The last person spoken to did not refer the caller to human resources. Again, the judge found no negative statements about America. He also had problems with the credibility and reliability of the reports the DRC created. The judge stated that the DRC’s quality control practices were “variable and not reliable. The company is not open and forthright about its business practices. DRC does not keep records beyond two or three years, nor does it have any formal record-retention policy.” Further, there was audio recording of the phone calls, so the judge could not determine whether the transcripts were accurate.
The judge found Oparnica’s testimony about her work and the calls credible, stating that the reports contained information only someone at the SBA would know.
America only claimed that the contents of the 2002 report showed a material breach of the settlement agreement. The judge disagreed, stating that what the third reference said was not negative and that the fact he did not refer Oparnica to human resources was not a material breach of the agreement. Accordingly, he dismissed America’s lawsuit.
Summing It Up
Settlement agreements containing provisions that negative information about a former employee are to be removed from a personnel file are very common. It is also very common to agree to provide a neutral reference and that a particular person or that human resources be the one speaking on behalf of the former employer. The parties could also agree to use specific language if there is an inquiry or to use a written reference with agreed-upon language.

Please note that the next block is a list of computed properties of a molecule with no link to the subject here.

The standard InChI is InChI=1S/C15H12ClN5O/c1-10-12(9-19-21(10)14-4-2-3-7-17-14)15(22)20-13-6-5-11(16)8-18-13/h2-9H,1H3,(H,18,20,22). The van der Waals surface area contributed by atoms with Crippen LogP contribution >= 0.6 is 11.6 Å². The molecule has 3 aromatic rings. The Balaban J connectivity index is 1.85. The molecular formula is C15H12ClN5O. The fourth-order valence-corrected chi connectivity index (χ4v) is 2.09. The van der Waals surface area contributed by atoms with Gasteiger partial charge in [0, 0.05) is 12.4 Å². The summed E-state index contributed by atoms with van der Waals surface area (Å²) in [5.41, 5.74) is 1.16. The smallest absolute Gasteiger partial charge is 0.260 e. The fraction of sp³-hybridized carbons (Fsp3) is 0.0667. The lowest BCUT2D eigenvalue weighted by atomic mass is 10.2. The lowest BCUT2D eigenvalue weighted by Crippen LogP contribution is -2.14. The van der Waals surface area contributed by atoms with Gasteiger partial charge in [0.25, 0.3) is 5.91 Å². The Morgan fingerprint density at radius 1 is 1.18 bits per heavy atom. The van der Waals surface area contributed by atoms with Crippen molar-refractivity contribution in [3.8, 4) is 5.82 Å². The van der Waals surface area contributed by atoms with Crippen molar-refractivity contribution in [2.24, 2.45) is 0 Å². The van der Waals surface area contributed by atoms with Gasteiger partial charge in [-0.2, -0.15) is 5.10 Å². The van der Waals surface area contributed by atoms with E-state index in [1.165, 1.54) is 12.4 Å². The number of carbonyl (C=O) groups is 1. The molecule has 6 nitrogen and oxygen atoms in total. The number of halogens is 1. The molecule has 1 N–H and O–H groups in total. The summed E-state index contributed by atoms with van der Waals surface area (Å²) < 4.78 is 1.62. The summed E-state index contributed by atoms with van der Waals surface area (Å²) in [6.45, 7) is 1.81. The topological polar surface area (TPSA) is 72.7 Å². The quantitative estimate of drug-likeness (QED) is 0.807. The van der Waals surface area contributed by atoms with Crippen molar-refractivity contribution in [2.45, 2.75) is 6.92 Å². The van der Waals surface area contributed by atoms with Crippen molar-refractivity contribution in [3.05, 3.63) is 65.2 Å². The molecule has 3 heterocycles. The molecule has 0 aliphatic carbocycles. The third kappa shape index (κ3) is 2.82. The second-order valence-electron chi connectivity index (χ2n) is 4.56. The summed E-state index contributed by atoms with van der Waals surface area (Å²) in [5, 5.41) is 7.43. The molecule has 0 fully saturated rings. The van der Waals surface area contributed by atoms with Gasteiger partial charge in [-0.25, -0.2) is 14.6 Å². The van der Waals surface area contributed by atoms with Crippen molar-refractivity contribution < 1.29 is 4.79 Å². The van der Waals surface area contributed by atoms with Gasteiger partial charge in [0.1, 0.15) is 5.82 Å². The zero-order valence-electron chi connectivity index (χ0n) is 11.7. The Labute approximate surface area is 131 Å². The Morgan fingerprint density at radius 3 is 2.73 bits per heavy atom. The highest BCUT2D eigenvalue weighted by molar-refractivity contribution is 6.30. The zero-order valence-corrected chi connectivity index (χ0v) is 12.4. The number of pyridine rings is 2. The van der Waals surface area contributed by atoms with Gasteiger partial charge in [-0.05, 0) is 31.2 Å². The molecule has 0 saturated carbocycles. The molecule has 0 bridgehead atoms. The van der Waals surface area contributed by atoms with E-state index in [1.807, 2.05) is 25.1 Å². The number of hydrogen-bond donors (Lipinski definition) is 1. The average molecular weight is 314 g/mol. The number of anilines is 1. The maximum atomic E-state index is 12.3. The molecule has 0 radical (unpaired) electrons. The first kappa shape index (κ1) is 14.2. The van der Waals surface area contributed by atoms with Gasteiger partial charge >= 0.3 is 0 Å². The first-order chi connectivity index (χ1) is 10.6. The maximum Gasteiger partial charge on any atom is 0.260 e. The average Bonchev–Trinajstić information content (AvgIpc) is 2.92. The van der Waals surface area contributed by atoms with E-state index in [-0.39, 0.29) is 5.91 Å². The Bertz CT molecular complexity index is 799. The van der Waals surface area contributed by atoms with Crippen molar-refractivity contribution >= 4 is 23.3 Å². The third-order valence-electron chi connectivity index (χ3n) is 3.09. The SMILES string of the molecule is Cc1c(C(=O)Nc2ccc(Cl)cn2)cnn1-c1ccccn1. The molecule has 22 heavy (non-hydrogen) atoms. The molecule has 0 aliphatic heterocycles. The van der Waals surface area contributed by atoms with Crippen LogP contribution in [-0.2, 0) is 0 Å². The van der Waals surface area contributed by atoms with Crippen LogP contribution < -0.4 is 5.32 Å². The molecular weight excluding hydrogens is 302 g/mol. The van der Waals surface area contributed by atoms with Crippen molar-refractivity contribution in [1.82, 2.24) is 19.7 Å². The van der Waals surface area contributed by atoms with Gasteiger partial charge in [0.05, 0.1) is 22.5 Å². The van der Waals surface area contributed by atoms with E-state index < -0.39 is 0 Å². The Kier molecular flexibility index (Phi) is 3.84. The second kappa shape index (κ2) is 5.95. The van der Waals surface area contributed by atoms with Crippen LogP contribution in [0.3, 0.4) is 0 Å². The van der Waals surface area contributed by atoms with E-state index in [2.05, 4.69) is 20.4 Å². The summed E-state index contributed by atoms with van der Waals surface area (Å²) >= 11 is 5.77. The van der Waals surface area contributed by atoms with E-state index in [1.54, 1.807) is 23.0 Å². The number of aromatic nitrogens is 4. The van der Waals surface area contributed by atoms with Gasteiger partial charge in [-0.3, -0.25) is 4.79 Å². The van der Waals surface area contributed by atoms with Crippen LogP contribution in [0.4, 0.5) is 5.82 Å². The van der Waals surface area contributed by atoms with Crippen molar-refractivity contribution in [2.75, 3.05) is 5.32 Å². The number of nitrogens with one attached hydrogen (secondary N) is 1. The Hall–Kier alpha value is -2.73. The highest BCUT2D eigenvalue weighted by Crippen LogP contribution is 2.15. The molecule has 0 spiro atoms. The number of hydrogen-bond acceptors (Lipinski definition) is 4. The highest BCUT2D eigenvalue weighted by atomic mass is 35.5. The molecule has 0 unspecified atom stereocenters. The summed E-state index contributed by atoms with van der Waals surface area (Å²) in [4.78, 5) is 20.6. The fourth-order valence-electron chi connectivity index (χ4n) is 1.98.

For the reasons discussed in the decision, using a third party to contact an ex-employer to find out what references are given has many potential problems:
- The company may not have practices and procedures that a judge finds trustworthy.
- The final product or report may not be deemed credible or reliable.
- Conversations may not be sufficiently documented. Audio recordings of phone calls would be ideal, but unless both parties consent, creating a recording would violate federal law.
If you suspect retaliation in the form of bad references, it may be easy to fake a phone call to get references for a fictional job hiring process but very difficult to use the results at a trial. In the end, it may not do much good.
If you believe you have been retaliated against, contact our office so we can talk about what actions were taken, how the law may apply, and what your best options are for protecting your rights.